Born in Konkan, nursery school was his homestead, where grasses, bushes, woods were in abundance, where rich wild life moved sang danced freely, where he sucked honey drops from the Adulasa flowers.

At formative years he grew up on paddy farms. While learning by working – experiencing organic farming, spinning cotton and handloom weaving, adobe–abode building and its maintenance, side by side, he pursued literacy in vernacular at the public school at his native village, free i.e. at public cost.

He completed his architectural education at Mumbai in due course, but walked away from the qualifying exams on the first day, only to return after nine years to finish it successfully.

Meanwhile he worked in architects’ offices in Mumbai and Ahmedabad. For seven years he worked on the Development Plan, Town Planning Schemes and Urban Designs for the City of Vadodara (Baroda).

He then moved to Mumbai, and has been self-employed practicing architecture, mostly for institutions and NGOs in Gujarat and Maharashtra.

For about a decade he had been a visiting faculty and theses/ dissertation guide in the colleges of architecture in Mumbai. During this time he did some experiments in education and conducted workshops.

He researches and writes on education, architecture, housing, planning, environment, and conservation etc., reviews events and books, and compiles compositions in ‘verse-like’ format that is generally called poetry, which are occasionally published. He has also presented papers at conferences.

Time to time, over decades, he has been moving, living and/or working in villages, cities, towns, deserts, forests, ravines and ruins.

His major education comes from the countrywide open classroom. He spent one-half life in rural India and one-half in urban areas.

He believes, Environment, Ecology and Energy are closely interrelated and should not be put in separate compartments.

Remigius believes:
"Srishtiyoga" -- Way of Nature – is an ancient unwritten law
long before the birth of civilization.
Civilizations have been following
a number of Yoga practices, from Jnan Yoga – Vijnan Yog
to Karma Yoga – Bhakti Yoga to Hatha Yoga – Tantra Yoga.
People in the Vedic times or in the Garden of Eden
were perhaps blessed with plentiful of water and fruits.
It is only our wishful thinking that we sing
“Sujalam, Sufalam” - abundant water, abundant fruits
– that falls short of action.
It is time now for ‘Srishtiyoga’ – Reunion with Nature.
Remigius de Souza

Friday, 12 October 2007

My "Sri Ganesh"

My "Sri Ganesh"

Remigius de Souza

“SRI GANESH” here means “a beginning” in our languages. I did my Sri Ganesh in education by experiential learning at my native place in Konkan. We kids played with soil, lived with soil, worked with soil. We grew up on the paddy fields and woods. That was our K.G. school. Konkan has been rich in biodiversity of plants and animals. It still is.

I also did my “Sri Ganesh” in clay modelling during my primary school education. A teacher had rented a house nearby when he was transferred to the school. He made modest number of Ganesh idols in clay for the forthcoming festival. I used to visit his workshop, there in the large open veranda of the house. I would quietly sit observing. Whenever asked I would do the errands such as, whitewashing the statues etc. for him. Sometimes I was given a fistful of clay to play with. I used to make a sparrow, a cat, a lamp, a whistle etc. out of the same lump.

I also participated, as a helper, in the building work of our mud house, from foundation to roof. Of course, in villages, farming, house or temple or well or road building had been a work of community participation for generations, until now. Hence the user – the householder or the community – had autonomy in decision making. Being a child I was exposed to various skills, learnt some by working: it is a lifelong process for any art or craft – farming, masonry, woodwork, bamboo work, pottery, smithy etc.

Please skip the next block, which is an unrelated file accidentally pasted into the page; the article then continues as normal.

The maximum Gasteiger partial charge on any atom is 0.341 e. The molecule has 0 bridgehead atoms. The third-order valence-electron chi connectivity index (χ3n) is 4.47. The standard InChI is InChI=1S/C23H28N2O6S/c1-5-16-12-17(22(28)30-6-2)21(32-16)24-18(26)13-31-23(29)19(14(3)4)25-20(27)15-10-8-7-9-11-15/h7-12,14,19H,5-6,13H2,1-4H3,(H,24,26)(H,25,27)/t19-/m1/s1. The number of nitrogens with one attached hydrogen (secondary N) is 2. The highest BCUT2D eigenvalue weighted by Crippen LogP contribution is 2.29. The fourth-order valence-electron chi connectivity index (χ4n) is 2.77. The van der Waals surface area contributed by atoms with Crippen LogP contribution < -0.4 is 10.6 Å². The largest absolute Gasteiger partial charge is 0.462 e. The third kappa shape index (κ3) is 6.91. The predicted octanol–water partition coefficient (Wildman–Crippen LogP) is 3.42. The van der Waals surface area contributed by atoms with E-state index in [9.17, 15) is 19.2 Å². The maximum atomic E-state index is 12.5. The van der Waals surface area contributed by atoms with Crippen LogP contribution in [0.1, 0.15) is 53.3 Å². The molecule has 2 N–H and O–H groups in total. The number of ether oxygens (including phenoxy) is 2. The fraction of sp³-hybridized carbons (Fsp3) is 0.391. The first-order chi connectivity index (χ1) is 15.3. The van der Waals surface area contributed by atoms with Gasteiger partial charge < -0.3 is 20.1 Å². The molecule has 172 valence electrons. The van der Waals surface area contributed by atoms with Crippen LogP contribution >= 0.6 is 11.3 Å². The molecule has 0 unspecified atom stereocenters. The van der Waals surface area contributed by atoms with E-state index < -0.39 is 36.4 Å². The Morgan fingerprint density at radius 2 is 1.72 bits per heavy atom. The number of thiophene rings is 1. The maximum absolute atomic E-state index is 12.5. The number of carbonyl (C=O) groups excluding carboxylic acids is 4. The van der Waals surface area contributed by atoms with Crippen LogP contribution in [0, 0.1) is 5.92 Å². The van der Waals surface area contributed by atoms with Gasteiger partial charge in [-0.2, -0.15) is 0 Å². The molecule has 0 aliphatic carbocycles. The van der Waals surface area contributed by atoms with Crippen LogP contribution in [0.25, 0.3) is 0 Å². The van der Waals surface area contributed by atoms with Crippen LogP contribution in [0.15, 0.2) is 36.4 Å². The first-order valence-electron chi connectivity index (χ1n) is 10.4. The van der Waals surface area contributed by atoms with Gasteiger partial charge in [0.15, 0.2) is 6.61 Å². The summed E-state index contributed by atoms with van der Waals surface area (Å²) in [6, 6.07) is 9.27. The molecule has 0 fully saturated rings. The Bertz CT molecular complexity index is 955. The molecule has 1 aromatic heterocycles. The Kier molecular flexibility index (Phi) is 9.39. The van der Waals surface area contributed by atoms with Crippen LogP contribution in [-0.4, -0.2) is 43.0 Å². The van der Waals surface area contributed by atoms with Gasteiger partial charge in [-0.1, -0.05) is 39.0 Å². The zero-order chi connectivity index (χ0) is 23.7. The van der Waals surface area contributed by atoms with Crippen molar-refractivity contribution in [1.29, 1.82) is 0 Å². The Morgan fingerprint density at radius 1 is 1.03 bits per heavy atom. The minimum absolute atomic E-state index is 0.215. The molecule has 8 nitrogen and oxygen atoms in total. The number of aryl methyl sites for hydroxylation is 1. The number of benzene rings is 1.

I don’t know how “Sri Ganesh” acquired the meaning “a beginning”; some people though begin their work by invoking the blessings of Sri Ganesh. There is a story of how Ganesh was born. His mother Sri Parvati was going to take bath. Nobody was around, so she removed dirt from her skin and made a model and put life into him, and told him to be on guard while she takes bath. That dirt is sweat and soil (waters and land) that was added with Life: the emergence of Sri Ganesh.

Later I did a short course in clay modelling in the department of sculpture with Shankar Kanade at Sir J. J. School of Art. We studied under Prof. Manjarekar. Principal Dhond, the dean was kind to give us the admission. We were studying in the final year of architecture.

When I was a visiting faculty at college of architecture, I introduced the use of clay as a material to study the Basic Design and Building Design in the first year, but not without a stiff resistance from the peer. Their argument was working with clay in the studio will make the place dirty. Perhaps they were unaware that many sculptors all over the world did their sketches also in clay.

At other time, I was working for a NGO on a project to give new houses to the Katkari Tribe in Raigad District near Mumbai. I had proposed to use clay blocks for walls made by hand operated machine. I even got three sample house made. It was even sanctioned by the Union Government Agency. Here too I met a stiff resistance from some of the personnel within and well wishers of the NGO, which, of course, is run by the elite urbanite.

Apparently it seems the urban / urbanized elite are divorced from the nature, land and waters, and treat them as commodities. To restore this contact is the only way to mend the breach or the divide between rural and urban people.

Why do villagers – in rural or urban areas, and those who have roots in the past, love Sri Ganeshso much? Even though there is so much progress, and with that the meanings are getting lost, and even though I was converted to Christianity, our roots are not yet lost. The agrarian society has close bond with land, water and life.



Remigius de Souza
Post Mail: 69-243 S. B. Marg, Mumbai 400028, INDIA

Monday, 8 October 2007

My native place: Konkan

My native village in Konkan is situated in one of the biodiversity hot-spots of the world. It has lost much of its diversity in the past six decades...

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The Google map facilitates to see the natural environment at different scales. The place in the map could be moved up and down and sideways with mouse-courser. The landscape has shaped the culture of the place and people. Konkan is a biodiversity hot spot on the world map, now getting depleted.
Remigius de Souza
Post Mail: 69-243 S. B. Marg, Mumbai 400028, INDIA